Annie Weinberg, electoral director of Democracy for America, which has waded into dozens of down-ballot contests, said the message is clear: “In 2017, voters are ready to make cities everywhere into bastions of resistance to the Trump regime by electing bold progressive leaders who run on, and are committed to fighting for, racial and economic justice.” In his Nation article, Nichols laments how in the past these progressive wins would be reported broadly in the media and lead to a groundswell on a national level, but in a Trump-tweet-obsessed media, these wins are receiving scant attention.
The article references progressive wins by Mayors in Jackson and Cincinnati, the District Attorney in Philadelphia won by a Black Lives Matter attorney, and State’s Attorney races in Chicago and Orange-Osceola County, and in Orlando, Florida. Among the other winning races identified in the article:
- Natalie Vowell won a citywide school-board seat with an intersectional campaign that focused not just on education policy but addressed the housing, employment, and criminal-justice issues that often determine whether students succeed.
- Dylan Parker is a 28-year-old diesel mechanic and member of the Quad Cities chapter of the Democratic Socialists of America. In 2016, Parker was a Sanders delegate; in early April of this year, he was elected to the City Council of Rock Island,
- Illinois,DSA member, khalid kamau (who lowercases his name in the Yoruba tradition that emphasizes community over the individual), was elected to the City Council of South Fulton, Georgia. A Black Lives Matter and Fight for $15 organizer and also a Sanders delegate, kamau campaigned on a bold economic and social-justice vision
- April voting saw Superintendent of Public Instruction Tony Evers win a statewide nonpartisan race after being targeted by conservative backers of the “school choice” schemes favored by Education Secretary Betsy DeVos.
- Progressive Democrats running in historically Republican districts in New Hampshire and New York won breakthrough victories in May. “Republicans should absolutely be concerned: Two Republican canaries died in the coal mine yesterday,” GOP political consultant William O’Reilly said after the results were announced.
- The New York special-election winner, elementary-school teacher and union activist Christine Pellegrino, described her victory as a “thunderbolt of resistance.” But it was also something else: Pellegrino, another 2016 Sanders delegate, wasn’t the first choice of Democratic strategists and local party leaders. She gained the nomination with the crucial help of the Long Island Progressive Coalition. Pellegrino won a huge victory, claiming 58% of the vote in a district that Ballotopedia calls a “Pivot County,” which is comprised of over 700 counties nationwide that Ballotopedia sees as being crucial to restoring Democratic control of local, state and national governing bodies.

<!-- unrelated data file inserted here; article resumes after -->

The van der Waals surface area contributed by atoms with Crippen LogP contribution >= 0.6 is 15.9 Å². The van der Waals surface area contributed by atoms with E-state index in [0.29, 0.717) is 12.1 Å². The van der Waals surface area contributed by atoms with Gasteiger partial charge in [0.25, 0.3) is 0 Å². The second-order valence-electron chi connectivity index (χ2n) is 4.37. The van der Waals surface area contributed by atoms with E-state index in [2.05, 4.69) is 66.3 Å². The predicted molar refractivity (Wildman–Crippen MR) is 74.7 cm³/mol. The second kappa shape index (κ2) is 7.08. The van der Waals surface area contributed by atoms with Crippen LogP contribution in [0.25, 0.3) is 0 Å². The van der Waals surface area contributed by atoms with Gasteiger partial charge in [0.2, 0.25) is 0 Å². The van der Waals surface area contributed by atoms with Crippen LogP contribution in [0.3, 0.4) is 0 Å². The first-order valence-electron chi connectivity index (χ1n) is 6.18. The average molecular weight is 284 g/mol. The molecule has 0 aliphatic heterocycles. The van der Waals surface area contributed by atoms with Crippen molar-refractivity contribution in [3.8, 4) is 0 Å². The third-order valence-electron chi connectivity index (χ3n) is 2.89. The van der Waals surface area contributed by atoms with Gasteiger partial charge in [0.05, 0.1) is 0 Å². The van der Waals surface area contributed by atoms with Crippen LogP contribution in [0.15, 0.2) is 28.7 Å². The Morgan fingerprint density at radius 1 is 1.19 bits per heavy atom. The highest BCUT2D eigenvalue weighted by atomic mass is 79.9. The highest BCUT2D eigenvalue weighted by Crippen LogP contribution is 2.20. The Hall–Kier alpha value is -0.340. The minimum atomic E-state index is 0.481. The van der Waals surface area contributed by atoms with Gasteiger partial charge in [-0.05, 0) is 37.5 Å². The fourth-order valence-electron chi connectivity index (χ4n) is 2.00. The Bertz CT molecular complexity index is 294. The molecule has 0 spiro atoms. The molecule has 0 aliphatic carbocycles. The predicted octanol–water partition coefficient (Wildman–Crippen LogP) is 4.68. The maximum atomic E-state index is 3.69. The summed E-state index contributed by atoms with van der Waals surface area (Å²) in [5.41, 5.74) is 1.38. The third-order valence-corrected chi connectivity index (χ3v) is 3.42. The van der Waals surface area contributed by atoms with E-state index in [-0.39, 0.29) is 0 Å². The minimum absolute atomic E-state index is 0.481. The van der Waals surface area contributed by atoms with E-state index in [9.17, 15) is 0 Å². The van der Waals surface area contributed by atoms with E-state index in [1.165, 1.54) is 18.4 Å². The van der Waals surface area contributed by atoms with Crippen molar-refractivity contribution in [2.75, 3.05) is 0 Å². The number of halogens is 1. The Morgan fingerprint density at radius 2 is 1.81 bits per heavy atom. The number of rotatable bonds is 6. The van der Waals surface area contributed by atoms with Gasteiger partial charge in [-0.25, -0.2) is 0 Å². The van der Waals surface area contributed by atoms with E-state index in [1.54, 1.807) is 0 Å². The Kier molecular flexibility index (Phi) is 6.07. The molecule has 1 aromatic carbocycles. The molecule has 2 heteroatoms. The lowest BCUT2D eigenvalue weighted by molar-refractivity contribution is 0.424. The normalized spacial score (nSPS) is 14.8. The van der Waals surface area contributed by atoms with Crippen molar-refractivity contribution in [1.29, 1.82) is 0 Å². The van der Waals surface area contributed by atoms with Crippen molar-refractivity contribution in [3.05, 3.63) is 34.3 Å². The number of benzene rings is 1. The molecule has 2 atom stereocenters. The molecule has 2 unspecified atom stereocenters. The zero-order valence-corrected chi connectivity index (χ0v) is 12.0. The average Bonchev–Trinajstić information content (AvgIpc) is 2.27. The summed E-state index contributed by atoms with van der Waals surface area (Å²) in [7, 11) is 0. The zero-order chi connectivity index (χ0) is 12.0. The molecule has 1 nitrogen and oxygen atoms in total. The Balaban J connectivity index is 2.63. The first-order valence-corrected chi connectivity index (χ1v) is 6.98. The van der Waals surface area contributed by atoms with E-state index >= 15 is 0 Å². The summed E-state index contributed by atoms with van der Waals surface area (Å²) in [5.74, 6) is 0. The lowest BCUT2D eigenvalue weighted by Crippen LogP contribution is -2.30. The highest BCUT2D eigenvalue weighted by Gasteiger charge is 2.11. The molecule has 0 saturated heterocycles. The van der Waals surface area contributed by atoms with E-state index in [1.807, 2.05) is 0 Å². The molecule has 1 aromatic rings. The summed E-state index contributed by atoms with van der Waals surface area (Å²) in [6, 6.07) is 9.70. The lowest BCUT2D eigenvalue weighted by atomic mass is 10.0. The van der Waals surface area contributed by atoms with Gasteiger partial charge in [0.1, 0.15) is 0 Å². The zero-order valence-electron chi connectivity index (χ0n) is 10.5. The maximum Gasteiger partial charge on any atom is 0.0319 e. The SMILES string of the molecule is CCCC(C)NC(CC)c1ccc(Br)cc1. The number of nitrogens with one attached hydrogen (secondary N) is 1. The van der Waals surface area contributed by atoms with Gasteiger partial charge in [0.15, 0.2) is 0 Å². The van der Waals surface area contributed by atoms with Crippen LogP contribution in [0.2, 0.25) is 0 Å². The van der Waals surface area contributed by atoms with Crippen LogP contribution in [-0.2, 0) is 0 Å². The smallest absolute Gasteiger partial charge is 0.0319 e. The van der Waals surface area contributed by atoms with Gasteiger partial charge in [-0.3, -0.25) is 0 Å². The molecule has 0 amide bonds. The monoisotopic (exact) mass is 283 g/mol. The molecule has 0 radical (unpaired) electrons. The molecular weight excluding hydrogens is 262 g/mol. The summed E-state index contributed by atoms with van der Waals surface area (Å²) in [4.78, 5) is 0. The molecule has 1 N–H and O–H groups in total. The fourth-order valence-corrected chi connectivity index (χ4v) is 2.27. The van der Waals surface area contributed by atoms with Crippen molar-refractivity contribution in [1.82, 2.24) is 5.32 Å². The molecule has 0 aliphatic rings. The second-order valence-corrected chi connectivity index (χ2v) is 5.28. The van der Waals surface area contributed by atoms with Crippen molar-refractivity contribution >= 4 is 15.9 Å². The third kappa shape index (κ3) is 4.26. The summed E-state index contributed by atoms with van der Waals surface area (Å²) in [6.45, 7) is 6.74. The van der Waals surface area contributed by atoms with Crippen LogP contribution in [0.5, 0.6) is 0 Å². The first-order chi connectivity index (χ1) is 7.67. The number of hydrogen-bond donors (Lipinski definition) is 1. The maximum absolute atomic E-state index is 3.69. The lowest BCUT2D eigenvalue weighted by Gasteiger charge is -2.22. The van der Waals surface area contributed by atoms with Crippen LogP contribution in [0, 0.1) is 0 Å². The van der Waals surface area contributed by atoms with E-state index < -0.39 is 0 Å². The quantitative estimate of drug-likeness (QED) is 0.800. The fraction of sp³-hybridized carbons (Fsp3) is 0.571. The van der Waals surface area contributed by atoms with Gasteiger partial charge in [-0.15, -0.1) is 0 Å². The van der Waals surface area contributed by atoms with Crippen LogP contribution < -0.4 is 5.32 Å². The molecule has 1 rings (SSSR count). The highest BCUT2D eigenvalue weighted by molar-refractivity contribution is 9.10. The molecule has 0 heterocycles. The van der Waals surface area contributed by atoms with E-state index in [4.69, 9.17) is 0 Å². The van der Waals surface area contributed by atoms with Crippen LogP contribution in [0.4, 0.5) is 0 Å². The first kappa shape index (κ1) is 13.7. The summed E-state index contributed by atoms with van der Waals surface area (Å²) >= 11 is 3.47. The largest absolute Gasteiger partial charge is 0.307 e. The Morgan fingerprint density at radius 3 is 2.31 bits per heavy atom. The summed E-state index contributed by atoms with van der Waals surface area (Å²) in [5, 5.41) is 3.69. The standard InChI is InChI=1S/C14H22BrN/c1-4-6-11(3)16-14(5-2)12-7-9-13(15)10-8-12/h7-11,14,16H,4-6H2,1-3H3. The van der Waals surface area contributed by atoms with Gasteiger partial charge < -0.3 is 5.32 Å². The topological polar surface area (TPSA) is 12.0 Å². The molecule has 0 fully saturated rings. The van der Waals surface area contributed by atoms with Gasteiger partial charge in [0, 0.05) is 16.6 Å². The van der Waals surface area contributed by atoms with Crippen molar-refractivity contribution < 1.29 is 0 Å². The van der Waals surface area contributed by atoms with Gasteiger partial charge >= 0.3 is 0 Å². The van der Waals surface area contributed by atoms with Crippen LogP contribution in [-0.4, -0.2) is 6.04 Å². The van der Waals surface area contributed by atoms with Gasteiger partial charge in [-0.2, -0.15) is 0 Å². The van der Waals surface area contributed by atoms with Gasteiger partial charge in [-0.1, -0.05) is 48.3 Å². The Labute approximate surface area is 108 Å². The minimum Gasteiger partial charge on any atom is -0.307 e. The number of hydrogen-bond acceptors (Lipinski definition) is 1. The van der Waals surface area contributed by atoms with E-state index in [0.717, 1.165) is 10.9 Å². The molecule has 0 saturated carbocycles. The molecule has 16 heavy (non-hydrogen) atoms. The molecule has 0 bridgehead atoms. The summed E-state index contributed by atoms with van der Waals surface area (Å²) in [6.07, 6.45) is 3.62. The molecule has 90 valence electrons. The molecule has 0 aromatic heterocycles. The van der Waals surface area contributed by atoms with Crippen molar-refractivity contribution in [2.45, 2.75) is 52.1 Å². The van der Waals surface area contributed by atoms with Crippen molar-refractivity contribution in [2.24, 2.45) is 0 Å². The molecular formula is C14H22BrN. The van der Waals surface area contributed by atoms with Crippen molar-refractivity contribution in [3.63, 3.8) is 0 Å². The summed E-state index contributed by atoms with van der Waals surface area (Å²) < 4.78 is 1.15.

These are an impressive array of wins and should inspire progressives in the Party, while more importantly causing centrists to reflect upon what messaging will actually engage and motivate the electorate. Clearly, America is looking for a bold new direction, a message and platform that speaks to racial, economic, social, and environmental justice. Nichols concludes by noting: “That makes every election in every community matter, because the point isn’t merely to resist one bad president; as Lumumba reminds us, it is ‘to change the order of the world.’” To read the Nation article click here.
Here in Santa Fe, the announced candidates for Mayor and City Council are far from inspiring or bold. Retake is making inquiries among progressives throughout the City and would encourage any of you who think you would want to contribute to creating a more just Santa Fe, to let us know by writing to firstname.lastname@example.org. The City will be facing important decisions in 2018 related to renewables, public banking, affordable housing, transit and community development. Let’s make sure we have representatives whose vision may include attending to potholes, but doesn’t stop there.
Paul & Roxanne